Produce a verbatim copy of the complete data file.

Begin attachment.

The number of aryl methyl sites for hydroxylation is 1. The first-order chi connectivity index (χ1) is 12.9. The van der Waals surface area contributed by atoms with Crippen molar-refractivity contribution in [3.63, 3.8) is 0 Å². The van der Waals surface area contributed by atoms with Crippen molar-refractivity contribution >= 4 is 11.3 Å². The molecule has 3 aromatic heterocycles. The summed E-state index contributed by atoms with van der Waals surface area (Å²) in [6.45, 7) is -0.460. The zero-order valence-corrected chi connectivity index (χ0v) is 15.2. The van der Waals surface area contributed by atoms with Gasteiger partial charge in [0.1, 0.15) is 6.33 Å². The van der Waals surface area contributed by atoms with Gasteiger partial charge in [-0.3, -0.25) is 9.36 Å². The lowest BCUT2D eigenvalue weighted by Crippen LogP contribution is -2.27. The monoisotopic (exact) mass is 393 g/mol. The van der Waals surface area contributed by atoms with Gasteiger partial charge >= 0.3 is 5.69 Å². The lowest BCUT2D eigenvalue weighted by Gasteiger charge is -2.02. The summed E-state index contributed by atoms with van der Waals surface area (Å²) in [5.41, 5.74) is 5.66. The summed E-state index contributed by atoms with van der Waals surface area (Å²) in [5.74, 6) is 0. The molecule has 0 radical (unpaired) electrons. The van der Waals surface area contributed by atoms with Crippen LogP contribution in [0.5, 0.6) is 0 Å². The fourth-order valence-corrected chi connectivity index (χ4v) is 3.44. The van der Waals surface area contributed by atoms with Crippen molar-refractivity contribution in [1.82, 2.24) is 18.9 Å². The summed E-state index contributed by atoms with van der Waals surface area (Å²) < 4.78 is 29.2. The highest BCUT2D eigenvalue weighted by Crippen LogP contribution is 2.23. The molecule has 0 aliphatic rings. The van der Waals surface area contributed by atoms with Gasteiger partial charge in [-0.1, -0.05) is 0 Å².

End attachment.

The number of aryl methyl sites for hydroxylation is 1. The first-order chi connectivity index (χ1) is 12.9. The van der Waals surface area contributed by atoms with Crippen molar-refractivity contribution in [3.63, 3.8) is 0 Å². The van der Waals surface area contributed by atoms with Crippen molar-refractivity contribution >= 4 is 11.3 Å². The molecule has 3 aromatic heterocycles. The summed E-state index contributed by atoms with van der Waals surface area (Å²) in [6.45, 7) is -0.460. The zero-order valence-corrected chi connectivity index (χ0v) is 15.2. The van der Waals surface area contributed by atoms with Gasteiger partial charge in [0.1, 0.15) is 6.33 Å². The van der Waals surface area contributed by atoms with Gasteiger partial charge in [-0.3, -0.25) is 9.36 Å². The lowest BCUT2D eigenvalue weighted by Crippen LogP contribution is -2.27. The monoisotopic (exact) mass is 393 g/mol. The van der Waals surface area contributed by atoms with Gasteiger partial charge >= 0.3 is 5.69 Å². The lowest BCUT2D eigenvalue weighted by Gasteiger charge is -2.02. The summed E-state index contributed by atoms with van der Waals surface area (Å²) in [5.41, 5.74) is 5.66. The summed E-state index contributed by atoms with van der Waals surface area (Å²) in [5.74, 6) is 0. The molecule has 0 radical (unpaired) electrons. The van der Waals surface area contributed by atoms with Crippen LogP contribution in [0.5, 0.6) is 0 Å². The fourth-order valence-corrected chi connectivity index (χ4v) is 3.44. The van der Waals surface area contributed by atoms with Crippen molar-refractivity contribution in [1.82, 2.24) is 18.9 Å². The summed E-state index contributed by atoms with van der Waals surface area (Å²) < 4.78 is 29.2. The highest BCUT2D eigenvalue weighted by Crippen LogP contribution is 2.23. The molecule has 0 aliphatic rings. The van der Waals surface area contributed by atoms with Gasteiger partial charge in [-0.1, -0.05) is 0 Å².